Crystal clear savings for drug giants
Drug companies could save millions thanks to a new technology to monitor crystals as they form.
The technique, developed by University of Leeds engineers, is a potentially invaluable tool in drug manufacture, where controlling crystal forms is crucial both to cost and product safety.
Most drug compounds are crystalline and their structure can affect both their physical attributes and their performance. Changes to these structures are often caused by undetected fluctuations in the process.
"If you were to use a pencil to write on glass you wouldn't get very far, but use a diamond and you could write your name. Yet both are pure forms of carbon. It's the same with different solid forms of the same drug; they can have completely different properties," says Dr Robert Hammond of the University's Faculty of Engineering, who leads the research team.
"Drug molecules are becoming increasingly complex and the challenges involved in processing them means that it is not always possible to successfully produce the desired form reliably. That's why there's such enormous potential for our system. We're now able to look at crystals as they are forming in a reactor, something that has never been done before."
The new technology identifies and monitors changes in crystal structures on-line, providing a method of ensuring production of the desired drug compounds. The bespoke system has been developed by engineers at the University of Leeds in collaboration with Bede X-Ray Metrology as part of the EPSRC funded Chemicals Behaving Badly programme.
Called polymorphism, changes in crystal structure during processing can lead to huge delays in bringing drugs to market, costing drug companies many millions of pounds. It can also lead to challenges to intellectual property protection. There have been a number of high profile cases where patents have been challenged by companies making an established formulation using a different polymorph.
"It's an enormous problem for drug companies," explains Dr Hammond. "Their patents are extremely valuable - they are granted for 20 years, but it can take ten years to bring a new drug to market, which only leaves another ten to recoup the cost of its development."
The technology developed at Leeds is based on the ‘gold standard' method for monitoring crystal structures - powder X-ray diffraction, the primary tool for studying polymorphs.
"There's enormous commercial potential for this technology, for example it could be developed to work at manufacturing plant scales and can be applied to speciality chemical industries as well," says Dr Hammond. "We're interested in talking to pharmaceutical and speciality chemical companies that can help us drive this forward."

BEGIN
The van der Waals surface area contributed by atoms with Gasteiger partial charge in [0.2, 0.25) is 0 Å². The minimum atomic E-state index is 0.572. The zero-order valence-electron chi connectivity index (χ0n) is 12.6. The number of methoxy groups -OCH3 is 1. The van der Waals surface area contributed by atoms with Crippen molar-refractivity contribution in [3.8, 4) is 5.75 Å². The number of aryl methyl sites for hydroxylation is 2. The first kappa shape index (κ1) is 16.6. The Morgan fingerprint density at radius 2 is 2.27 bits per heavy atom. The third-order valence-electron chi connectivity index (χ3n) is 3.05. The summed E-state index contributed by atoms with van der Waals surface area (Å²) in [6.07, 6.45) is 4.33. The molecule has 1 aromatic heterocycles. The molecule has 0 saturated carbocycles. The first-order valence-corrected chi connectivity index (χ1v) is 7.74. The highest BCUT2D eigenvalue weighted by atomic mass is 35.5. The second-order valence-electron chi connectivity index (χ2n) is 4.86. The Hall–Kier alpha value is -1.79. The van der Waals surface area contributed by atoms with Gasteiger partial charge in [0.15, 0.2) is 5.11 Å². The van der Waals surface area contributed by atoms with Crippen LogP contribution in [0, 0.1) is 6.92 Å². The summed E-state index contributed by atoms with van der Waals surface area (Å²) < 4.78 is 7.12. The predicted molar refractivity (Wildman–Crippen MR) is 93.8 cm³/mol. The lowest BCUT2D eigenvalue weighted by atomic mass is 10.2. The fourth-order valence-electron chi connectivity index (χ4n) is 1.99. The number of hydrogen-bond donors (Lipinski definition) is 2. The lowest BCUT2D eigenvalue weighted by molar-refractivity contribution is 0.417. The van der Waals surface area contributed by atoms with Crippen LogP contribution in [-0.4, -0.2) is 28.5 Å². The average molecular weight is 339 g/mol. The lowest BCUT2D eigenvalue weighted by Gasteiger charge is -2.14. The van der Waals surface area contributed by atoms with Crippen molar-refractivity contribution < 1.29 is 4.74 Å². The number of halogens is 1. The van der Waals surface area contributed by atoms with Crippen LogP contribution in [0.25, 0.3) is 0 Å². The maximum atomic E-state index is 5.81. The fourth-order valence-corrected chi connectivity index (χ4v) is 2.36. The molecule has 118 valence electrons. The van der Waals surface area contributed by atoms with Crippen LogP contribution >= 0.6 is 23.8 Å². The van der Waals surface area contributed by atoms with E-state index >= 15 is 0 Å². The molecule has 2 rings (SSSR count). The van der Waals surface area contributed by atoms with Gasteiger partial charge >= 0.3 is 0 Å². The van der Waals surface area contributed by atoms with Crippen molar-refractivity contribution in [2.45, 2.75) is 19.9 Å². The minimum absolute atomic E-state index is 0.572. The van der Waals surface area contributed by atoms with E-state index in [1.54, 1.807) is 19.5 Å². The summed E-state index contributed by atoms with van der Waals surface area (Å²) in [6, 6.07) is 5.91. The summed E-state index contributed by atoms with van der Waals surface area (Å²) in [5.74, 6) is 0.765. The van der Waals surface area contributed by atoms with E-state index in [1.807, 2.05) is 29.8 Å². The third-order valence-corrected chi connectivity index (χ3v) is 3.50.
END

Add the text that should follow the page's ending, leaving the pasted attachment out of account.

Further information from:
Clare Elsley, Campuspr: tel 0113 258 9880, mob: 07767 685168, email [email protected]
Simon Jenkins, University of Leeds Press Office: tel 0113 343 5764, email [email protected]
Notes to editors:
1. This research is published online at Articles ASAP in a paper entitled An Examination of the Kinetics of the Solution-Mediated Polymorphic Phase Transformation between α- and β- forms of L-Glutamic Acid as Determined using On-line Powder X-ray Diffraction.http://pubs.acs.org/cgi-bin/abstract.cgi/cgdefu/asap/abs/cg0706215.html
2. Led by Professor Kevin J Roberts at the University of Leeds, Chemicals Behaving Badly is an EPSRC and industrial consortium which includes the universities of Leeds, Heriot-Watt and Newcastle, along with ten key industrial partners. It is primarily concerned with optimal design of batch reactors using in-process measurement and advanced modelling techniques. It works in measurement and modelling across the length scales relevant to pharmaceutical and inorganic fine chemical production.
3. The Faculty of Engineering at the University of Leeds comprises five Schools: Civil Engineering; Computing; Electronic and Electrical Engineering; Mechanical Engineering and Process, Materials and Environmental Engineering.
All schools in the Faculty have the highest 5 or 5* Research Assessment Exercise ratings, top teaching assessments and strong industrial connections. There are approximately 3,000 students in the Faculty, 80% undergraduates and 20% postgraduates. Two-thirds of our students are from the UK with the remainder representing over 90 different nationalities.
4. The University of Leeds is one of the largest higher education institutions in the UK with more than 30,000 students from 130 countries. With a total annual income of £422m, Leeds is one of the top ten research universities in the UK, and a member of the Russell Group of research-intensive universities. It was recently placed 80th in the Times Higher Educational Supplement's world universities league table and the University's vision is to secure a place among the world's top 50 by 2015.
5. The Engineering and Physical Sciences Research Council (EPSRC) is the UK's main agency for funding research in engineering and the physical sciences. The EPSRC invests around £800 million a year in research and postgraduate training, to help the nation handle the next generation of technological change. The areas covered range from information technology to structural engineering, and mathematics to materials science. This research forms the basis for future economic development in the UK and improvements for everyone's health, lifestyle and culture. EPSRC also actively promotes public awareness of science and engineering. EPSRC works alongside other Research Councils with responsibility for other areas of research. The Research Councils work collectively on issues of common concern via Research Councils UK. www.epsrc.ac.uk/